The biggest advantage:
The core value of a blockchain is that it enables a database to be directly shared without a central administrator. Rather than having some centralized application logic, blockchain transactions have their own proof of validity and authorization to enforce the constraints. Hence, with the blockchain acting as a consensus mechanism to ensure the nodes stay in sync, transactions can be verified and processed independently.
But why is disintermediation good for us? Because a database is still a tangible thing even though is just bits and bytes. If the contents of a database are stored in the memory and disk of a particular computer system run by a third party even if it is a trusted organization like banks and governments, anyone who somehow got access to that system can easily corrupt the data within.
Thus the third-party organizations especially those who control important databases need to hire many people and design many processes to prevent that database being tampered with. Unavoidably, all this takes a great amount of time and money.
However, with blockchains, we can now replace these third-party organizations with a distributed database, locked down by clever cryptography. “Like so much that has come before, they leverage the ever-increasing capacity of computer systems to provide a new way of replacing humans with code. And once it’s been written and debugged, code tends to be an awful lot cheaper” (Gideon Greenspan).
Other advantages are :
The biggest disadvantage:
Because of the nature of blockchains, it will always be slower than centralized databases. When a transaction is being processed, a blockchain has to do all the same things just like a regular database does, but it carries three additional burdens as well:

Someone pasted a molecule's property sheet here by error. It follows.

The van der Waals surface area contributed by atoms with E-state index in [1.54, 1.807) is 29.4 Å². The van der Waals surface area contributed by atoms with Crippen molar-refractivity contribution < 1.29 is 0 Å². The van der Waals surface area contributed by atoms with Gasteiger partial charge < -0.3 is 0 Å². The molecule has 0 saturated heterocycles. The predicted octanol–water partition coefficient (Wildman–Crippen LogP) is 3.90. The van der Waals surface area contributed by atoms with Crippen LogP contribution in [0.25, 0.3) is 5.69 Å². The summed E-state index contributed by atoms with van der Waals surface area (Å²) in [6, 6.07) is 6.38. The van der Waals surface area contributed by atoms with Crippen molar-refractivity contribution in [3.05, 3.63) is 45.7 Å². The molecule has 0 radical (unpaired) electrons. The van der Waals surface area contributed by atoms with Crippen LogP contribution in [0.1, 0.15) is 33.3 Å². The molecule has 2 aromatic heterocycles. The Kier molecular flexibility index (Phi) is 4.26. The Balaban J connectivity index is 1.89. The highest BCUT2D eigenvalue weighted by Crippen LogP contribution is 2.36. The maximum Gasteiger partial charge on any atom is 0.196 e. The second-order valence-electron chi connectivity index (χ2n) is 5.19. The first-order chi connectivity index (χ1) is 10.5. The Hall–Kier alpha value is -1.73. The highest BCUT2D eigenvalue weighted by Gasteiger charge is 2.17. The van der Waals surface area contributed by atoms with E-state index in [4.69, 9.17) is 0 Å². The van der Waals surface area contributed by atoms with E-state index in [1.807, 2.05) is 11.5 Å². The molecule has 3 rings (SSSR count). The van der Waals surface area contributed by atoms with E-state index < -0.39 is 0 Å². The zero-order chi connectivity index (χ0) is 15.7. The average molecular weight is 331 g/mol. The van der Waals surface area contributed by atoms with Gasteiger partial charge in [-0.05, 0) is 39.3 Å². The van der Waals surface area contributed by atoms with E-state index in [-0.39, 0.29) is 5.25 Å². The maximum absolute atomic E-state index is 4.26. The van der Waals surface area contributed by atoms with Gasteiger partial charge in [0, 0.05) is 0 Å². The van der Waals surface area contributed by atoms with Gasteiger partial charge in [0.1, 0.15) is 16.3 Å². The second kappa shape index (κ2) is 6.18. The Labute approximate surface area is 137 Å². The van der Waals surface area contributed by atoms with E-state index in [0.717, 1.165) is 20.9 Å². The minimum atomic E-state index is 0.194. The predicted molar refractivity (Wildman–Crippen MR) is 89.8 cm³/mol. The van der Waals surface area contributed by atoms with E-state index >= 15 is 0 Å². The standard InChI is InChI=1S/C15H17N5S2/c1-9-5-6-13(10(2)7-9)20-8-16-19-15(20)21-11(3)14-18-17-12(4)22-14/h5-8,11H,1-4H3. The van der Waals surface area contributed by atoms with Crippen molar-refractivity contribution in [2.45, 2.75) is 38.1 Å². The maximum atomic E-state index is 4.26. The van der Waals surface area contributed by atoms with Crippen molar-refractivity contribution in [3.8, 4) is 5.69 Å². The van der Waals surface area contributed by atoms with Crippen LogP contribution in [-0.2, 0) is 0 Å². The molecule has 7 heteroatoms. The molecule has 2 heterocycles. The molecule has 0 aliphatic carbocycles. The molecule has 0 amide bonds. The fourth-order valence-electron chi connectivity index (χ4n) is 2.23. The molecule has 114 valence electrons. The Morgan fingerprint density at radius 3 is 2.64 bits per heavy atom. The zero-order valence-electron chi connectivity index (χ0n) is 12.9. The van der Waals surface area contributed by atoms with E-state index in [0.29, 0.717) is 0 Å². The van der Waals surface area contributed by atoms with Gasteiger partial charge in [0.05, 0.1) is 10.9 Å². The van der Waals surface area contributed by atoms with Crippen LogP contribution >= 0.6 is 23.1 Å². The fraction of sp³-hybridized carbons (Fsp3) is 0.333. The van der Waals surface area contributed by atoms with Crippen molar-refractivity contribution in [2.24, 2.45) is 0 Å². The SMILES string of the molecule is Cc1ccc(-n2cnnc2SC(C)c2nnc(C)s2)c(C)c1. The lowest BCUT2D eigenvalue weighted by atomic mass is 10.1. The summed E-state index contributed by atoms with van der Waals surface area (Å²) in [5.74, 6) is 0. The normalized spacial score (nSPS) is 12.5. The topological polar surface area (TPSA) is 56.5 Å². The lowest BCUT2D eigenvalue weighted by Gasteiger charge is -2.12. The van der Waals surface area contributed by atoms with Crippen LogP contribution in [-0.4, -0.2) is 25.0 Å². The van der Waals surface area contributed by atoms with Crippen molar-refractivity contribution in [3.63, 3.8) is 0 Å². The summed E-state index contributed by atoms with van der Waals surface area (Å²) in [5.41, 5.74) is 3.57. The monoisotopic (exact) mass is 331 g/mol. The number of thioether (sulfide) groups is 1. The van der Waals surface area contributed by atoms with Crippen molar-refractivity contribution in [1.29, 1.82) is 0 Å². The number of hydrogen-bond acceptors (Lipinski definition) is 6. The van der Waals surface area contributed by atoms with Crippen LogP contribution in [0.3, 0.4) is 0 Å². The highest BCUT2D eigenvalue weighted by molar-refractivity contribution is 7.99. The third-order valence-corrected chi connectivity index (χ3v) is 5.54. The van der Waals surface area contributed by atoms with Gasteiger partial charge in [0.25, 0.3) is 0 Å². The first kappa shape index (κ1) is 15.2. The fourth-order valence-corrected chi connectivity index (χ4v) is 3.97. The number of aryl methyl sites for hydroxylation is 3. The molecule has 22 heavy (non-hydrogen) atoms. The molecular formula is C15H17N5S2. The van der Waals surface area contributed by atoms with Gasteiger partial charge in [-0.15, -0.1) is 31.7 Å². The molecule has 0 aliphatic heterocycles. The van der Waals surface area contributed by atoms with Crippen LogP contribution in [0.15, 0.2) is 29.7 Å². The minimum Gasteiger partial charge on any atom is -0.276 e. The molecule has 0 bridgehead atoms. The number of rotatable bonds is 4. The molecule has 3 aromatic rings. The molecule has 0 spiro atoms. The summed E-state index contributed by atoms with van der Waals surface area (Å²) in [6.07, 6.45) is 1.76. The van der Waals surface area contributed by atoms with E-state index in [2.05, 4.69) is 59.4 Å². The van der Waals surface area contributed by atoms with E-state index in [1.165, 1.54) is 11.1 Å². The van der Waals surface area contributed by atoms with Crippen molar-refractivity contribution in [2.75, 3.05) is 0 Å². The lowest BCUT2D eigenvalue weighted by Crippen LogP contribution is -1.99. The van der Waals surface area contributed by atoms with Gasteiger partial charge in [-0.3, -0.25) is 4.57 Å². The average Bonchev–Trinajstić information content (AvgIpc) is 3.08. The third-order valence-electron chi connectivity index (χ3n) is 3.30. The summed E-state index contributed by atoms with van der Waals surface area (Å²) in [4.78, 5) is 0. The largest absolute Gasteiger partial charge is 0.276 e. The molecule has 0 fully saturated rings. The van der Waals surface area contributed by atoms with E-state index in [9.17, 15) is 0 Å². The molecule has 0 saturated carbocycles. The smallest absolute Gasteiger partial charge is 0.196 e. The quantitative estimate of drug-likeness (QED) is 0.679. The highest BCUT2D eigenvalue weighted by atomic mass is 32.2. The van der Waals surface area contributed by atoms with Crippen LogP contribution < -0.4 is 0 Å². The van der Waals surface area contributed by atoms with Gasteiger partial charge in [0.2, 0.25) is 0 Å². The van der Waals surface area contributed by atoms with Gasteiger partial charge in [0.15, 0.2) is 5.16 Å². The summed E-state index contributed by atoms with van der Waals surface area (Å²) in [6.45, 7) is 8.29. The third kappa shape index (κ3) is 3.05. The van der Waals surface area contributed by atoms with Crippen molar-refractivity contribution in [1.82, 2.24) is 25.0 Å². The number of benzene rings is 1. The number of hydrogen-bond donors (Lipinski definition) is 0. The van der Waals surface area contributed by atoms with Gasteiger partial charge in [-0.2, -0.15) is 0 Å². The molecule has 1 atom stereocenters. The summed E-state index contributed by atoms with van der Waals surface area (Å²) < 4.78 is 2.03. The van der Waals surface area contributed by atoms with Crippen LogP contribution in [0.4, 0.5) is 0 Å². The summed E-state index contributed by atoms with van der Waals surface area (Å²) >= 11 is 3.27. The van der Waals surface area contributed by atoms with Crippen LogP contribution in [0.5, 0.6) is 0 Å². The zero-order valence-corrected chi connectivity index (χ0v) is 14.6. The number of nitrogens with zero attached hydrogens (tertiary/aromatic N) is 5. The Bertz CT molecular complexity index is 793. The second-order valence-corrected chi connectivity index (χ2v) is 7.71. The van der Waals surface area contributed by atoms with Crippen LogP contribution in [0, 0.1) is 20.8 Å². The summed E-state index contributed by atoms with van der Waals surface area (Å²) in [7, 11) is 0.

- Signature verification. Every blockchain transaction must be digitally signed using a public-private cryptography scheme such as ECDSA. This is necessary because transactions propagate between nodes in a peer-to-peer fashion, so their source cannot otherwise be proven. The generation and verification of these signatures is computationally complex, and constitutes the primary bottleneck in products like ours. By contrast, in centralized databases, once a connection has been established, there is no need to individually verify every request that comes over it.
- Consensus mechanisms. In a distributed database such as a blockchain, effort must be expended in ensuring that nodes in the network reach consensus. Depending on the consensus mechanism used, this might involve significant back-and-forth communication and/or dealing with forks and their consequent rollbacks. While it’s true that centralized databases must also contend with conflicting and aborted transactions, these are far less likely where transactions are queued and processed in a single location.
- Redundancy. This isn’t about the performance of an individual node, but the total amount of computation that a blockchain requires. Whereas centralized databases process transactions once (or twice), in a blockchain they must be processed independently by every node in the network. So lots more work is being done for the same end result.
Other disadvantages are: